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Biochemistry. 2010 Sep 21;49(37):8062-70. doi: 10.1021/bi101167x.

Molecular and structural analysis of mosaic variants of penicillin-binding protein 2 conferring decreased susceptibility to expanded-spectrum cephalosporins in Neisseria gonorrhoeae: role of epistatic mutations.

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Department of Pharmacology, University of North Carolina, Chapel Hill, North Carolina 27599-7365, USA.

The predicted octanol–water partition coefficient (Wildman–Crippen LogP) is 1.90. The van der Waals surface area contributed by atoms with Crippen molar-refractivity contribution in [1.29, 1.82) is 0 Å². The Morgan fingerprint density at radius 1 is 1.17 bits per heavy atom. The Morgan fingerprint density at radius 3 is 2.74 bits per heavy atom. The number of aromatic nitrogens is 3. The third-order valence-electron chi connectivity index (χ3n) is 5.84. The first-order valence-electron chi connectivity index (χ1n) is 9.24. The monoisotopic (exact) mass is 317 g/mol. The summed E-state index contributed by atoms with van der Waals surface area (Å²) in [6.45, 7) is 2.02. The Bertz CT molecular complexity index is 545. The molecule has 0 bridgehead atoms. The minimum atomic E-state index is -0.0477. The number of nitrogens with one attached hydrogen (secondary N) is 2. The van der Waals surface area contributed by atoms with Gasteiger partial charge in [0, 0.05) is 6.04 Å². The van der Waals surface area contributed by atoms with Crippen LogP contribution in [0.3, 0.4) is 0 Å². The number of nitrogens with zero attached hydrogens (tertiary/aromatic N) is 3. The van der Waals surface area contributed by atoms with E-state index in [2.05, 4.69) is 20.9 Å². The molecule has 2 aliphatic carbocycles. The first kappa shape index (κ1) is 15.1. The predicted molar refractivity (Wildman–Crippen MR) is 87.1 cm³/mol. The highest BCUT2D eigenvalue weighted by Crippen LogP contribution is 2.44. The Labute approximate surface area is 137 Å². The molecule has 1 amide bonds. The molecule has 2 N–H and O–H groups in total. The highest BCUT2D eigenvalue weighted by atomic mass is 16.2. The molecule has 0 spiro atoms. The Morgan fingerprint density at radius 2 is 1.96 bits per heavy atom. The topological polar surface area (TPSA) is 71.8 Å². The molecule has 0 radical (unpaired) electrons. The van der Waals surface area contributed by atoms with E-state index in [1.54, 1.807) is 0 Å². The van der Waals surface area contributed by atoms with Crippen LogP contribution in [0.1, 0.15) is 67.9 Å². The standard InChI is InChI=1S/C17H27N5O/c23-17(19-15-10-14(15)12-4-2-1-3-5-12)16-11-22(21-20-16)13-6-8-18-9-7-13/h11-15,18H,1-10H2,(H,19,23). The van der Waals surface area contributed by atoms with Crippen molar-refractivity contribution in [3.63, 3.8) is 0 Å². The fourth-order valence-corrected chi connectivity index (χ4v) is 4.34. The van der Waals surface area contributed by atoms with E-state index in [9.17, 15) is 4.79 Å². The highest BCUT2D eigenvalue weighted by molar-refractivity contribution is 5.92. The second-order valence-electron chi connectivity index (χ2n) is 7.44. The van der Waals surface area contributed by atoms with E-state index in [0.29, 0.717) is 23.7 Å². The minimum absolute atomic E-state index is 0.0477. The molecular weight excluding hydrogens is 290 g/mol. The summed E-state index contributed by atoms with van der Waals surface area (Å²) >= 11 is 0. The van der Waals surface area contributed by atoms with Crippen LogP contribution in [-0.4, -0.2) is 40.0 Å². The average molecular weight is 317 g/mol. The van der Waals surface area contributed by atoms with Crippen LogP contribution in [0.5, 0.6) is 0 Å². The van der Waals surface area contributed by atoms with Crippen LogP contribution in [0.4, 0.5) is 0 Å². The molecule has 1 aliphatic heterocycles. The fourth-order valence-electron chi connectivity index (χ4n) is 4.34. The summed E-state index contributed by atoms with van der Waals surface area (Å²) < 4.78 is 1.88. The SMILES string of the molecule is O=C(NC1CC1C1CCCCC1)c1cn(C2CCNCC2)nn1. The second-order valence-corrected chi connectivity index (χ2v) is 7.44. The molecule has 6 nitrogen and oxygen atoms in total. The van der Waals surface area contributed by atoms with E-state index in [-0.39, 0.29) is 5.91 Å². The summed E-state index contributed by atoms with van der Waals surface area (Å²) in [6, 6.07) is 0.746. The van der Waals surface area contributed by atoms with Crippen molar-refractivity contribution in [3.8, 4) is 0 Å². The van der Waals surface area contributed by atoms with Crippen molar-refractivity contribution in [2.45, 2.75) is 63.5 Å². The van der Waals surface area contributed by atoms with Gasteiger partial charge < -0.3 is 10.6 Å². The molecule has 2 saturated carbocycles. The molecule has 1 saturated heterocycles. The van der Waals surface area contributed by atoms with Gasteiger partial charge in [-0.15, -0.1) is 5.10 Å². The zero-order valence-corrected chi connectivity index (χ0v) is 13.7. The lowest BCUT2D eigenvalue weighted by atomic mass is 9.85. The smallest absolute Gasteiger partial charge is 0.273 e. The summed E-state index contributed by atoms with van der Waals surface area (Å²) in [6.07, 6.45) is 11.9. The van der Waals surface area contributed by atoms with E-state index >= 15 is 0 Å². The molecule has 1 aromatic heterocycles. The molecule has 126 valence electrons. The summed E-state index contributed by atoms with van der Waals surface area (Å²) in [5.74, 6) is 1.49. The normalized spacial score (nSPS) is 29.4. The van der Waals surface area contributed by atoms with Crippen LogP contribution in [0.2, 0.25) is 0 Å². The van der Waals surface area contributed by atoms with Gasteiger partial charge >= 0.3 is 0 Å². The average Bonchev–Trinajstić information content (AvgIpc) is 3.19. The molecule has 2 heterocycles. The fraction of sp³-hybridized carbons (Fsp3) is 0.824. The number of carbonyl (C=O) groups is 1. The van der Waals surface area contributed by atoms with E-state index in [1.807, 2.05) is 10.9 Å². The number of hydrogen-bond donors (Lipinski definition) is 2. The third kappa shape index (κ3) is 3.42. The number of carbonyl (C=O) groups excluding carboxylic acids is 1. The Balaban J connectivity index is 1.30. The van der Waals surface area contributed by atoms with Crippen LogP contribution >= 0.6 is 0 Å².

Mutations in penicillin-binding protein 2 (PBP 2) encoded by mosaic penA alleles are crucial for intermediate resistance to the expanded-spectrum cephalosporins ceftriaxone and cefixime in Neisseria gonorrhoeae. Three of the ∼60 mutations present in mosaic alleles of penA, G545S, I312M, and V316T, have been reported to be responsible for increased resistance, especially to cefixime [Takahata, S., et al. (2006) Antimicrob. Agents Chemother. 50, 3638-3645]. However, we observed that the minimum inhibitory concentrations (MICs) of penicillin, ceftriaxone, and cefixime for a wild-type strain (FA19) containing a penA gene with these three mutations increased only 1.5-, 1.5-, and 3.5-fold, respectively. In contrast, when these three mutations in a mosaic penA allele (penA35) were reverted back to the wild type and the gene was transformed into FA19, the MICs of the three antibiotics were reduced to near wild-type levels. Thus, these three mutations display epistasis, in that their capacity to increase resistance to β-lactam antibiotics is dependent on the presence of other mutations in the mosaic alleles. We also identified an additional mutation, N512Y, that contributes to the decreased susceptibility to expanded-spectrum cephalosporins. Finally, we investigated the effects of a mutation (A501V) currently found only in nonmosaic penA alleles on decreased susceptibility to ceftriaxone and cefixime, with the expectation that this mutation may arise in mosaic alleles. Transfer of the mosaic penA35 allele containing an A501V mutation to FA6140, a chromosomally mediated penicillin-resistant isolate, increased the MICs of ceftriaxone (0.4 μg/mL) and cefixime (1.2 μg/mL) to levels above their respective break points. The proposed structural mechanisms of these mutations are discussed in light of the recently published structure of PBP 2.

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